Alexandra KashirinaAll materialsWrite to the authorEverard was raped and murdered after being tricked by a police officer, who faked her arrest. In the wake of the horrific incident, fears have emerged that fake law enforcement attributes may be used for criminal purposes.Amazon sells fake blue police lights at an affordable price of £10 amid fears that such devices are being used by offenders, the Daily Mail reported on Monday.Fake lights that may help criminals to impersonate themselves as policemen are presented in various versions, including those more expensive with remote control. Some of them were said to be “weather resistant.” The devices may be simply installed on a car’s roof.A woman told the Daily Mail that she was stopped by unknown individuals who had fake police lights on their vehicle. She called 999 when they approached her car and was advised by response services to open her window. Nevertheless, she decided to bolt.
“I knew I hadn’t done anything wrong, but when you see blue lights you automatically assume something is wrong, so I pulled over anyway. I was worried as a solo female and fairly scared they were going to chase me,” she said, adding that the fake police car wasn’t following her.
Another woman said that her mother experienced a similar situation, and the offenders insisted she get out of her car for over 10 minutes.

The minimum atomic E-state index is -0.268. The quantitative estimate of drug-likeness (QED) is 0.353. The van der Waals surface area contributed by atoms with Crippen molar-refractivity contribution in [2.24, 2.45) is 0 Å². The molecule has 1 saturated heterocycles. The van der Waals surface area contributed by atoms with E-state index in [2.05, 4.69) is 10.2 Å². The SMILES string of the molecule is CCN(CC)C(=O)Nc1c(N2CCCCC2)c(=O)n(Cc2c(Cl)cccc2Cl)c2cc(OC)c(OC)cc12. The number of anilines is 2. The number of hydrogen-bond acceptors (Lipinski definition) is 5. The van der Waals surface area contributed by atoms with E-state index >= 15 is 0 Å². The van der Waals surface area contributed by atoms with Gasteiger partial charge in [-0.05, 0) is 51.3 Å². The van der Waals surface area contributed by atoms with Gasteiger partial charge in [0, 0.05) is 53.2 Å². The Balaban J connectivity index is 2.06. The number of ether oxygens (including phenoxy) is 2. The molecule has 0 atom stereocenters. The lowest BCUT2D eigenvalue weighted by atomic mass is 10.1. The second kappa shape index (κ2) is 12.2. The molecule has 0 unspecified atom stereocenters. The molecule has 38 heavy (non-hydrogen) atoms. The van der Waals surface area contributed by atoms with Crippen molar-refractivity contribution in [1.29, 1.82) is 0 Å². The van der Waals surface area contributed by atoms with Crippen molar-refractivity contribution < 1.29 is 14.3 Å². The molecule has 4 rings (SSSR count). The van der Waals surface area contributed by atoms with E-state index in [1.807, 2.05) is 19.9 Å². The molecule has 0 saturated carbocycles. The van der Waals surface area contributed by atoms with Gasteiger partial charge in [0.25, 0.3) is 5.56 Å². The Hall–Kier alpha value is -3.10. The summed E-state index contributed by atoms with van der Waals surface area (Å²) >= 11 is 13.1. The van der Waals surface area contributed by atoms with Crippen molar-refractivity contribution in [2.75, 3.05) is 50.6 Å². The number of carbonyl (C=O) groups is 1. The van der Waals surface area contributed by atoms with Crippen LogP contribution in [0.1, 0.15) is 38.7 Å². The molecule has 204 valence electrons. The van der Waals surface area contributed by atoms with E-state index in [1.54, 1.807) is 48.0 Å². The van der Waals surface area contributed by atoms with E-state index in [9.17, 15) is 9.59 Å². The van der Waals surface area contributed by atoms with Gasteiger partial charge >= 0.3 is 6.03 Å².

“He was dressed in a tracksuit saying he’s undercover. They had a blue and red flashing light, which is the reason I pulled over, but when I saw him my gut instinct was this isn’t right,” the woman noted. “I made sure doors were locked and do not wind your window down to them, just about half an inch so I could hear him. He was persistent for around 5-10 minutes, eventually driving off when I reached for my phone. Trust your gut, the police said I did a fantastic job.”Last month, British authorities reportedly demanded that Amazon remove listings for phoney police ID wallets and badges from its web catalogue.33-year-old marketing executive Sarah Everard was kidnapped as she was returning home from a friend’s home in London’s Clapham neighborhood in the south of the city on 3 March. Former police officer Wayne Cousins put her in a rented car after providing her a fake arrest warrant for breaching coronavirus-related restrictions.